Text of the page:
Foundation awards two grants targeting literacy
The family that reads together learns together. And grows together.
That’s the principle behind one of two grants the Darien District 61 Educational Foundation has awarded for the 2014-15 school year to teachers at Lace School. The $8,325 award will fund the year-long “Lace Reads Together” program, designed to foster a shared experience where everyone in the school community is collectively reading the same book at the same time.
Leading the effort are third-grade teachers Jennifer Reyes, Bonnie Bucholz and Michelle Greco. “The goals and objectives are simple: build and expand a sense of community among students, parents, teachers and staff through the experience of reading,” they say in their grant application. “In addition, we want to continue to build a love for reading through a shared social experience where everyone and anyone can participate.”
Guided discussions of the chosen book will take place during regular reading and language-arts class time to work on goals such as comprehension and fluency. At-home reading activities will also be part of the fun. But that’s only the beginning. School assemblies, trivia contests and family nights–all centered on the shared story–are also part of the program. One book will be chosen this fall and then the process will be repeated in the spring with another selection.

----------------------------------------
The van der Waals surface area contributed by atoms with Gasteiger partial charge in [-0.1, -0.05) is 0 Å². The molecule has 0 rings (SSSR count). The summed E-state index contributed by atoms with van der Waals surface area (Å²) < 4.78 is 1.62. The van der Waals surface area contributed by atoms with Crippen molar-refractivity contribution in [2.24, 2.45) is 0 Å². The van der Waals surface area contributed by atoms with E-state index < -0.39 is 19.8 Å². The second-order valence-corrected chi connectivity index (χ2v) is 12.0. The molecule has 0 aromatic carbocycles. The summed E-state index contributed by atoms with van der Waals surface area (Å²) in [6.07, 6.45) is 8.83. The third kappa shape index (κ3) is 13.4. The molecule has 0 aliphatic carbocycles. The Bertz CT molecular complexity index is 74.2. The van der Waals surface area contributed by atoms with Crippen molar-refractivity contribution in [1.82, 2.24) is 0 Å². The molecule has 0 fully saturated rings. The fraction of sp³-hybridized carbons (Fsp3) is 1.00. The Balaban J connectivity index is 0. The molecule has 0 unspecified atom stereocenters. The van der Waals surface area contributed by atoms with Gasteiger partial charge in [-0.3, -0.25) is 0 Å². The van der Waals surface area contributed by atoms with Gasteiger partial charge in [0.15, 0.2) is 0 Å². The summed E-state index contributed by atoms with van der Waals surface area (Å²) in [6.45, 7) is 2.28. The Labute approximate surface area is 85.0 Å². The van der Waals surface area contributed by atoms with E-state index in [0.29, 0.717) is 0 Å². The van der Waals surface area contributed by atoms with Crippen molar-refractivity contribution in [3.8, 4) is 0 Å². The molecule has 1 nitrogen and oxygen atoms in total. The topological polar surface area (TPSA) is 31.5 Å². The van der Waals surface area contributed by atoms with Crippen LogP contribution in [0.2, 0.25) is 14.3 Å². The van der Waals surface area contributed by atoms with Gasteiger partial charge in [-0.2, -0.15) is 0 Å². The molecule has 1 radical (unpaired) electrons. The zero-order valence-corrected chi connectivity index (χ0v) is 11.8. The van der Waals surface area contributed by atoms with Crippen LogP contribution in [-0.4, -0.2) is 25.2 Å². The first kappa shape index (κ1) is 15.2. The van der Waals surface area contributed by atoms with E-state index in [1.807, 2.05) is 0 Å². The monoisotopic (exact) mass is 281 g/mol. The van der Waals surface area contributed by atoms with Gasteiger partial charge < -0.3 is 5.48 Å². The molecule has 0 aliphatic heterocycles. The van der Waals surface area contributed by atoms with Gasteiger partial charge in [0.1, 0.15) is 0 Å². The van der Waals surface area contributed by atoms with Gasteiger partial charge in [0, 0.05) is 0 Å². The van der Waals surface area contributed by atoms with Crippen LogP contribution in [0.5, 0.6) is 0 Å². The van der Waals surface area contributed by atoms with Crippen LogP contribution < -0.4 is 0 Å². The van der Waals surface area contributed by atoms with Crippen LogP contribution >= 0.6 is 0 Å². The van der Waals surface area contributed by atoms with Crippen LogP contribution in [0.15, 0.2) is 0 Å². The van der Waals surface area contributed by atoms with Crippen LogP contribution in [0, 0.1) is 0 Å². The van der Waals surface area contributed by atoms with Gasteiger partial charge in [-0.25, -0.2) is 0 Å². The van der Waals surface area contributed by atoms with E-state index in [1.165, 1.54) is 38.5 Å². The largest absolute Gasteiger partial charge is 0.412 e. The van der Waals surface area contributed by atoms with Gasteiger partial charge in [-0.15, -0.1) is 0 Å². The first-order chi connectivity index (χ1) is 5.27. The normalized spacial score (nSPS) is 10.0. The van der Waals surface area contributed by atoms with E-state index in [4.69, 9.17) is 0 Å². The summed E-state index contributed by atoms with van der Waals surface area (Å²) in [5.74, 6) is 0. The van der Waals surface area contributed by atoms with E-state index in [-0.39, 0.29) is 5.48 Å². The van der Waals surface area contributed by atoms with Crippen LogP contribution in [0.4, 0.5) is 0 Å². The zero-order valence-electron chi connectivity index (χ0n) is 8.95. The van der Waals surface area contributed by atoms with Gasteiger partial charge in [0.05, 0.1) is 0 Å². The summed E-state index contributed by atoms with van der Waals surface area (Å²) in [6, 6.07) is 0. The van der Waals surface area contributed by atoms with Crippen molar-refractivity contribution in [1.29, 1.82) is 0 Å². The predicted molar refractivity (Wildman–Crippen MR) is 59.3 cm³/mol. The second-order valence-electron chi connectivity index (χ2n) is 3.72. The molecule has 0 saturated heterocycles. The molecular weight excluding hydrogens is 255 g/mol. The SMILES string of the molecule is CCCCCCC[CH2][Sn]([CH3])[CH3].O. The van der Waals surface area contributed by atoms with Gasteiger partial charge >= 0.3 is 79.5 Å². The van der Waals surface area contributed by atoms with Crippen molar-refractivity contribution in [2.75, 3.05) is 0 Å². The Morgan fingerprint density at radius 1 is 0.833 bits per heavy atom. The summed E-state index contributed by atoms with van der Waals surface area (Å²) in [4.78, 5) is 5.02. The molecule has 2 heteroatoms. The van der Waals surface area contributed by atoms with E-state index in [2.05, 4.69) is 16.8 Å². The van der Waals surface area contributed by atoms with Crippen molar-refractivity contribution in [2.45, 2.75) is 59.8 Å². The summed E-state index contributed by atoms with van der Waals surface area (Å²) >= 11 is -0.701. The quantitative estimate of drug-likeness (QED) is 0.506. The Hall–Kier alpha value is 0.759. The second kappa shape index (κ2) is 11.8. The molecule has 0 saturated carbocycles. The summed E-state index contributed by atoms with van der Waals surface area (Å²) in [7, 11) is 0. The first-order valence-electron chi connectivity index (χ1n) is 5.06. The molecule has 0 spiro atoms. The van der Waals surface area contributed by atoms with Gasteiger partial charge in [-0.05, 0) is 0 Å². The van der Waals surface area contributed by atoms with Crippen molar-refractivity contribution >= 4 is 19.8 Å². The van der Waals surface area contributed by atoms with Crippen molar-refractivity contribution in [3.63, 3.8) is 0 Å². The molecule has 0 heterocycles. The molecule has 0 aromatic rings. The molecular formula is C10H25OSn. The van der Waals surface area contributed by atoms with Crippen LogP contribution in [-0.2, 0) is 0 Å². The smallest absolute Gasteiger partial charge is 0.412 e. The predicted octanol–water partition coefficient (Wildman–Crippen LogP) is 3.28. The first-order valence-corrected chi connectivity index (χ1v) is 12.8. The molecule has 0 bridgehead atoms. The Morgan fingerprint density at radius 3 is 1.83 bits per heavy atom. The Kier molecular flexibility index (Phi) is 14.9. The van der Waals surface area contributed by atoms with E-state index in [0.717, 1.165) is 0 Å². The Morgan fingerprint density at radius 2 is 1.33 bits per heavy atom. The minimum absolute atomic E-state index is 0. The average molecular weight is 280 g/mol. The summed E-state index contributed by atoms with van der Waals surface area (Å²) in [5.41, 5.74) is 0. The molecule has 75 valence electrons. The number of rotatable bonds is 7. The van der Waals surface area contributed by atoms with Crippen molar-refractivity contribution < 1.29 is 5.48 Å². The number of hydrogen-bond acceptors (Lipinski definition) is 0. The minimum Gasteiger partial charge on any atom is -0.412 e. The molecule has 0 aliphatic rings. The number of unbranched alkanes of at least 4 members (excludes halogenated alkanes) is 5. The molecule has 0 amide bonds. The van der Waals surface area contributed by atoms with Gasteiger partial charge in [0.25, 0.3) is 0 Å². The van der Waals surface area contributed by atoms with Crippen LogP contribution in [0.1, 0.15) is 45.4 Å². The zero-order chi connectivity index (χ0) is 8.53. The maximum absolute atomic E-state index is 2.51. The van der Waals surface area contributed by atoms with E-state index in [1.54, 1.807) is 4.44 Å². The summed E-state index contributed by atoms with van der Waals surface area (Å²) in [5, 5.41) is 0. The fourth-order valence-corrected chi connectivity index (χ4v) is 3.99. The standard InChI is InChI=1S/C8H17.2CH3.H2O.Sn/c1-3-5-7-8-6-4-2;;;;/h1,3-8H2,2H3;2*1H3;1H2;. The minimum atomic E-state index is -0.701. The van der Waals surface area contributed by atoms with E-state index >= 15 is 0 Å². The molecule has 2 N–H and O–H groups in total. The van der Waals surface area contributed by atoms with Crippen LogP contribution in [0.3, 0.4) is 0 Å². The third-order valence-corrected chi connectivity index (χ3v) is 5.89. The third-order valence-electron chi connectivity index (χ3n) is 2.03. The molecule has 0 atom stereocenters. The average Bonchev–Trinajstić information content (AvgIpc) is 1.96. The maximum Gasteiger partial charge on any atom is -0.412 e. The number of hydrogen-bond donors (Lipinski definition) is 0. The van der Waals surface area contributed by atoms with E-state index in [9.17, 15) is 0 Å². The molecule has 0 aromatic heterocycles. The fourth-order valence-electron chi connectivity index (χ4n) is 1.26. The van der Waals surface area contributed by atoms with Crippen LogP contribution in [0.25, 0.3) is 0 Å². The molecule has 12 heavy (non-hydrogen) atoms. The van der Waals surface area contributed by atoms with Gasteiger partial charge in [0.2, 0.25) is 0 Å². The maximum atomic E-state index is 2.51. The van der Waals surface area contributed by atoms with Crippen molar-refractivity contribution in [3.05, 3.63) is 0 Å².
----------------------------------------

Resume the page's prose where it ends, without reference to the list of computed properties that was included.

Perhaps the highlight during the year is a visit from a professional author, who will discuss the art of writing and story-telling and what it takes to start with a simple idea and end up with a book that can keep readers spellbound for hours.
The second grant awarded by the Foundation will help establish an “iPod Listening Literacy Center” at Lace School, offering yet another tool to help students improve their reading skills. Third-grade teacher Erin Kasanders received a $1,000 grant to help get the center up and running through the purchase of six iPod Nano devices and a collection of audio books.
In her grant application, Kasanders emphasizes the importance of fluency in reading instruction. “Fluency is important because it affects students’ reading comprehension and efficiency,” she says. “Recorded books increase fluency by verbalizing printed words with the correct pace, phrasing and expression.”
The listening center will be able to accommodate up to six students at a time and also complement the existing “leveled library” of printed books already available for students at all reading levels.
“Today’s world is filled with the latest gadgets, gizmos, apps and videos created to engage and teach my students,” Kasanders says. “However, as a teacher I strongly believe nothing can quite match the connection between a book and a student.” She says the listening center will “combine the engagement given by technology and the love of books into one learning activity that can be used over and over again.”